Could the rich guys at Davos be hearing this kind of plan?  I’d put money on it, but I won’t bet on crooked games when it’s possible to avoid it.

So here we sit,. in the middle of the woods, enjoying those bits of life that can’t yet be taken from us.

But rest assured, if you find something you like and enjoy, some sonofabitch in the back halls of government is busy plotting a way to take it away from you and then rent it back with lots of strings and conditions attached. 

No, I’m not just talking gun control.  I’m  talking the real basics…like no matter how much money you make, you’re nothing more than a sharecropper on government land.

Don’t believe it?  Try not paying your property tax for a few years and let me know how it goes.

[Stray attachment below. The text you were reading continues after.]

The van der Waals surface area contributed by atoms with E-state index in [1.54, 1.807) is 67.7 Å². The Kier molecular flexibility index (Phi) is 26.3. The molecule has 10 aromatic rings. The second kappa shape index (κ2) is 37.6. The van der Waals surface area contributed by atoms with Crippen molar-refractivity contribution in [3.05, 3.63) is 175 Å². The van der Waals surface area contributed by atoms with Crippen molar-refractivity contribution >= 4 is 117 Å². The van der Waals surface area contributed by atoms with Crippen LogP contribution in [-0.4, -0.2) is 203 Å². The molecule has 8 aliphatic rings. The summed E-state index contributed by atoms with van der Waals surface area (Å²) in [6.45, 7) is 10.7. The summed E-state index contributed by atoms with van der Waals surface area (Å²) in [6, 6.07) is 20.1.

The answer is obvious:  Away.

Ure’s 14th Axiom is simple to remember:

Banks are too big to fail.  You’re not.

Over the coming few years, we expect to pick up our penchant for pension stories, and this axiom is what drives it. 

On Monday we were reminded how America has sort-of addressed racially based slavery.  But financially based slavery is another matter. 

We (the people)  ain’t the Man anymore.  Unless you have a client retainer with a Washington Lobbyist law firm, you’re not going to be, either.

Now, is it really any wonder why Trump and Sanders are picking up steam?

Being tax chattel is easy…and there’s even good money to be made helping out…

9 thoughts on “How to Save the Blockchains”

  1. “””””Can I teach you celestial navigation in an hour? Oh, easy-peasy. EXCEPT I would have to review in order to brush up on the recipe because I haven’t used it since we sold our sailboat in 2001, sorry. “”””